The Mob Museum, located in an old courthouse where many colorful criminals were actually prosecuted, does an admirable job of confronting Sin City's very seedy past, with an incredibly in depth history of the organized criminals who ran the town and how they were ultimately taken down. The museum tells both sides of the story, from the point of view of the mobsters and the point of view of the cops who doggedly pursued them, with tons of interactive elements, artifacts from the era, crime scene photos, and somewhat creepy pieces like real weapons used by mafioso foot soldiers and the actual barber chair in which Murder, Inc. boss Albert Anastasia was assassinated. The Tropicana also hosts their own Mob Exhibit on The Strip, with a more interactive element that fits in perfectly as a Casino attraction. Both of these exhibits are worth visiting, especially for fans of The Sopranos, Goodfellas, The Godfather, and Casino.
Las Vegas is all about bright lights, and no light is brighter than the flash of an atom bomb. Sin City used to be the site of atomic bomb tests (okay, obviously not the city itself... if that was true, there would be a giant crater there instead of The Strip) which patrons of Atomic Liquors would watch as sipped strong cocktails. The Atomic Testing Museum, chartered by Congress and presented by The Smithsonian Institute, presents the history and controversy surrounding the creation of The A-Bomb through timelines, vintage films, photographs, and gadgets from the era. The museum takes you back in time with recreations of underground test facilities and dioramas of those eerie "nuclear families" made of All-American looking mannequins that were used in the tests, as well as interesting artifacts that bring the era to vivid life. This place is a must-see for any history buffs/ geeks looking to take a break from The Strip. (The Museum features a new Area 51 exhibit for an additional fee. I haven't seen it yet, and even though I love the idea of an exhibit covering the history of UFO sightings in America, the Yelp reviews have been less than kind.)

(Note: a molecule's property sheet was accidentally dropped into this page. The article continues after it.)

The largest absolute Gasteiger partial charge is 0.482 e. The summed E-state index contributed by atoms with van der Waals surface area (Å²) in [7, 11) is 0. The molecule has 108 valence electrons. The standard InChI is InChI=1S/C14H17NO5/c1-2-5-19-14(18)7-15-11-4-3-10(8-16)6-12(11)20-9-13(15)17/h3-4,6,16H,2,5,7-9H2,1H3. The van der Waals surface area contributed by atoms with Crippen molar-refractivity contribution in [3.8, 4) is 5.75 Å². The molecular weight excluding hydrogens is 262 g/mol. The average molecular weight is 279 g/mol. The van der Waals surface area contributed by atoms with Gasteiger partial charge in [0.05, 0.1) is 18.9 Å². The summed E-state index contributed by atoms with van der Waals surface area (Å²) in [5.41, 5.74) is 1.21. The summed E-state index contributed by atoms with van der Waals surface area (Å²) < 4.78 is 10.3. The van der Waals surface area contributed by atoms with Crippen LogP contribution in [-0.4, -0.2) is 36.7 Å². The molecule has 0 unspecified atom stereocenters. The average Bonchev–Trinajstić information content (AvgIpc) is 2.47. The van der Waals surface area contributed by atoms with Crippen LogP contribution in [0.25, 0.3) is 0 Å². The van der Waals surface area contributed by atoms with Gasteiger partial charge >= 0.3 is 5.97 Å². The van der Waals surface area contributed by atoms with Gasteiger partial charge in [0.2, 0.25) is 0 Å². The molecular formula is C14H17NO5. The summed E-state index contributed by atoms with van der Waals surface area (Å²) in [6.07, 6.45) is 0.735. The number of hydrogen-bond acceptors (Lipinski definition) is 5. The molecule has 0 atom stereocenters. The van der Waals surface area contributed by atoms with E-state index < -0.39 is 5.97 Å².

Even more than Los Angeles, Las Vegas is a town that sheds its identity quickly and without sentiment. Classic resorts where The Rat Pack partied and performed are mercilessly imploded to make way for the the latest slick multi-billion dollar resort that will become outdated within a few years as the city relentlessly pursues the latest and greatest trends (dramatic, right?). Luckily, the creators of The Neon Museum thought to preserve the colorful, garish, and sometimes seedy history of the great Las Vegas resorts of old in the form of their iconic neon signage. The nonprofit group that runs the museum has collected tons of the signs, which they describe as "Las Vegas' iconic art form," and gathered them in a 2 acre park. While some of the more famous signs are displayed on The Fremont Street Experience, if you want to see more of the 150 restored and donated signs that date from the 1930's- 90's, you'll have to make an appointment ahead of time. Also, be sure to check out the Neon Museum's visitor's center located in the restored lobby of The Paul Revere Williams designed La Concha.

This one is for the true geeks, but it's awesome. The Pinball Hall of Fame is not a solemn space dedicated to the Pinball wizards of the past... instead of a historical hall dedicated to the players, it's an exhibition of the greatest Pinball Machines of all time. The collection features hundreds of machines made between the 1950's- 90's as well as a few classic novelty arcade games. The museum places an emphasis on machines built between the 60's- 80's, an era known to Pinheads as the golden age of the game. Best of all, each and every machine is fully restored and playable. At rates of 25- 50 cents per game, it takes a lot longer to lose money there at any Casino in town.

Thursday, August 16, 2012

Escape from Douchebaggery, Part 26: Las Vegas Distillery

Ah, whiskey.

When beer just isn't strong enough to do the trick, I like to drink a nice glass of whiskey on the rocks. And then another. And then a few more.

While there are a few good breweries in Las Vegas, there were no distilleries in Nevada (well, legal ones, at least). Until now.